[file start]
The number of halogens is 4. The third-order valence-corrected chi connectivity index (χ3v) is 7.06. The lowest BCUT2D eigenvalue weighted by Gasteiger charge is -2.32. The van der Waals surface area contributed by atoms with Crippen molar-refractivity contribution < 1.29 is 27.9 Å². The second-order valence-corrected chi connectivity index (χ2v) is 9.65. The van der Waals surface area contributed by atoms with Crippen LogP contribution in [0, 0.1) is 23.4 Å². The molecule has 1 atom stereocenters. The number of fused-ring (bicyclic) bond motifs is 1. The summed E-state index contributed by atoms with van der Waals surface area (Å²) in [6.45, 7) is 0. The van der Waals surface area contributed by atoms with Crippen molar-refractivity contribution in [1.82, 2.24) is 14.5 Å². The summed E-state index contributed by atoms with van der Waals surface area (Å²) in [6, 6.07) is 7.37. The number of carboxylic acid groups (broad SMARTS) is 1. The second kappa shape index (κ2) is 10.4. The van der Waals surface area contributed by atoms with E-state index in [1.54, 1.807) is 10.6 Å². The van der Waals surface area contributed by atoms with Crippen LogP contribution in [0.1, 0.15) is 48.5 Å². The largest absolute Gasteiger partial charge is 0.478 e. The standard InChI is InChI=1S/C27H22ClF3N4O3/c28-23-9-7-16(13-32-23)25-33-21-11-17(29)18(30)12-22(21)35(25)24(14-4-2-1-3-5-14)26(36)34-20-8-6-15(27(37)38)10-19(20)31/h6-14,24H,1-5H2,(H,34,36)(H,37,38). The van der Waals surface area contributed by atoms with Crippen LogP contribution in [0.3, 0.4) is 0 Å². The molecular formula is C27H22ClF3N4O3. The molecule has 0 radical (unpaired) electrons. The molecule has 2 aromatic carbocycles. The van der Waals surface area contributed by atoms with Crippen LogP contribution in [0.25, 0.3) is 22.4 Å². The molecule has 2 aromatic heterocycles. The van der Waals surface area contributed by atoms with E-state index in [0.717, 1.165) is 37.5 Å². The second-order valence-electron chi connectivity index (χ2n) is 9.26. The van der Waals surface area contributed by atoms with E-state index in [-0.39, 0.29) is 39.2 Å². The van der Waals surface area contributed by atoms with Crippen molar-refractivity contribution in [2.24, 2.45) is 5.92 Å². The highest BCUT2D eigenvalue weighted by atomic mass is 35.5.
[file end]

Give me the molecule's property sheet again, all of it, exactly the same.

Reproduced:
The number of halogens is 4. The third-order valence-corrected chi connectivity index (χ3v) is 7.06. The lowest BCUT2D eigenvalue weighted by Gasteiger charge is -2.32. The van der Waals surface area contributed by atoms with Crippen molar-refractivity contribution < 1.29 is 27.9 Å². The second-order valence-corrected chi connectivity index (χ2v) is 9.65. The van der Waals surface area contributed by atoms with Crippen LogP contribution in [0, 0.1) is 23.4 Å². The molecule has 1 atom stereocenters. The number of fused-ring (bicyclic) bond motifs is 1. The summed E-state index contributed by atoms with van der Waals surface area (Å²) in [6.45, 7) is 0. The van der Waals surface area contributed by atoms with Crippen molar-refractivity contribution in [1.82, 2.24) is 14.5 Å². The summed E-state index contributed by atoms with van der Waals surface area (Å²) in [6, 6.07) is 7.37. The number of carboxylic acid groups (broad SMARTS) is 1. The second kappa shape index (κ2) is 10.4. The van der Waals surface area contributed by atoms with E-state index in [1.54, 1.807) is 10.6 Å². The van der Waals surface area contributed by atoms with Crippen LogP contribution in [0.1, 0.15) is 48.5 Å². The largest absolute Gasteiger partial charge is 0.478 e. The standard InChI is InChI=1S/C27H22ClF3N4O3/c28-23-9-7-16(13-32-23)25-33-21-11-17(29)18(30)12-22(21)35(25)24(14-4-2-1-3-5-14)26(36)34-20-8-6-15(27(37)38)10-19(20)31/h6-14,24H,1-5H2,(H,34,36)(H,37,38). The van der Waals surface area contributed by atoms with Crippen LogP contribution in [0.3, 0.4) is 0 Å². The molecular formula is C27H22ClF3N4O3. The molecule has 0 radical (unpaired) electrons. The molecule has 2 aromatic carbocycles. The van der Waals surface area contributed by atoms with Crippen LogP contribution in [0.25, 0.3) is 22.4 Å². The molecule has 2 aromatic heterocycles. The van der Waals surface area contributed by atoms with E-state index in [0.717, 1.165) is 37.5 Å². The second-order valence-electron chi connectivity index (χ2n) is 9.26. The van der Waals surface area contributed by atoms with E-state index in [-0.39, 0.29) is 39.2 Å². The van der Waals surface area contributed by atoms with Crippen molar-refractivity contribution in [2.24, 2.45) is 5.92 Å². The highest BCUT2D eigenvalue weighted by atomic mass is 35.5.